So this transmits the same ultrasonic pulse with the same frequency of a black box?



posted on Apr, 22 2014 @ 12:18 PM
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posted on Apr, 22 2014 @ 06:23 PM
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a reply to: BobAthome

I figured something like this. Why aren't the people in charge looking at all the buoy's and quake charts. We know the plane came down. Their would be something showing up ...like anywhere to the west, north or east. I never thought this plane went south.

Back to my first thoughts political sabotage. The people on the fishing boat did see this plane.

just my 2 cents



posted on Apr, 22 2014 @ 06:24 PM
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a reply to: BobAthome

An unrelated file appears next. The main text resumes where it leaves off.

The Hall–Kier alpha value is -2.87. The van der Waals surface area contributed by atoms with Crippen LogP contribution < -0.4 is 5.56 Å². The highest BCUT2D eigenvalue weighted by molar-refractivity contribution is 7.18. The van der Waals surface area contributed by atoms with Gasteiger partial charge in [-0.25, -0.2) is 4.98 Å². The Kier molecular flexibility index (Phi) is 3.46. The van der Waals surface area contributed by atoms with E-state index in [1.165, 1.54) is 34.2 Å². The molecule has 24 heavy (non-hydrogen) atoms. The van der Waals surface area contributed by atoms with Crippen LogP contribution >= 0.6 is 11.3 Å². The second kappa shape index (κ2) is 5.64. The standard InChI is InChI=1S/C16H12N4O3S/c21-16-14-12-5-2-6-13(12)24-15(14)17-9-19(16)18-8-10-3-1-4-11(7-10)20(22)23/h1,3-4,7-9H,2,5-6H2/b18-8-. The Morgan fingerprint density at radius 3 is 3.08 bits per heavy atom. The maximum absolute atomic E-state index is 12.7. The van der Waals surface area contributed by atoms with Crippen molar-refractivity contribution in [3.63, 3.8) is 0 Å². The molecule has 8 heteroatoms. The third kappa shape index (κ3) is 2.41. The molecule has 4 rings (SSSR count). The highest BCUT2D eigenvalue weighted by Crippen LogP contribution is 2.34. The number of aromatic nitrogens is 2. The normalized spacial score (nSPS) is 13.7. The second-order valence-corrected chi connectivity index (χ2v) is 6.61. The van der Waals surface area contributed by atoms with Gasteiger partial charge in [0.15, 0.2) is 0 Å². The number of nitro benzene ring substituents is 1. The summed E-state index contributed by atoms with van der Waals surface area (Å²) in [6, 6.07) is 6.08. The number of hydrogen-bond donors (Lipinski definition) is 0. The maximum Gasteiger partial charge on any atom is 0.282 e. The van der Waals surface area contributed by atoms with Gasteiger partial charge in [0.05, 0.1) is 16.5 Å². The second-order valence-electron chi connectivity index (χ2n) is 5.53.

What the world may have discovered is that Malaysia has created the most successful stealth technology.



posted on Apr, 22 2014 @ 06:26 PM
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a reply to: earthling42

I plotted the track from Con Son Island to the Ocean Shield location and calculated the displacements between the projected track and a datum of 2,230nm from the satellite, but also calculated the datum from the position of INMARSAT for each individual handshake ping:



Enlarged graph

That produces a kink in what plots on a map as a straight line, therefore the satellite movements do distort projections.



Also I understand that the Boeing 777 has a glide ratio of one in fifteen, therefore if as the satellite data suggests (assuming a final track from Vietnam) that MH370 glided 85nm to impact, then the altitude before descent was 34,430ft (approx).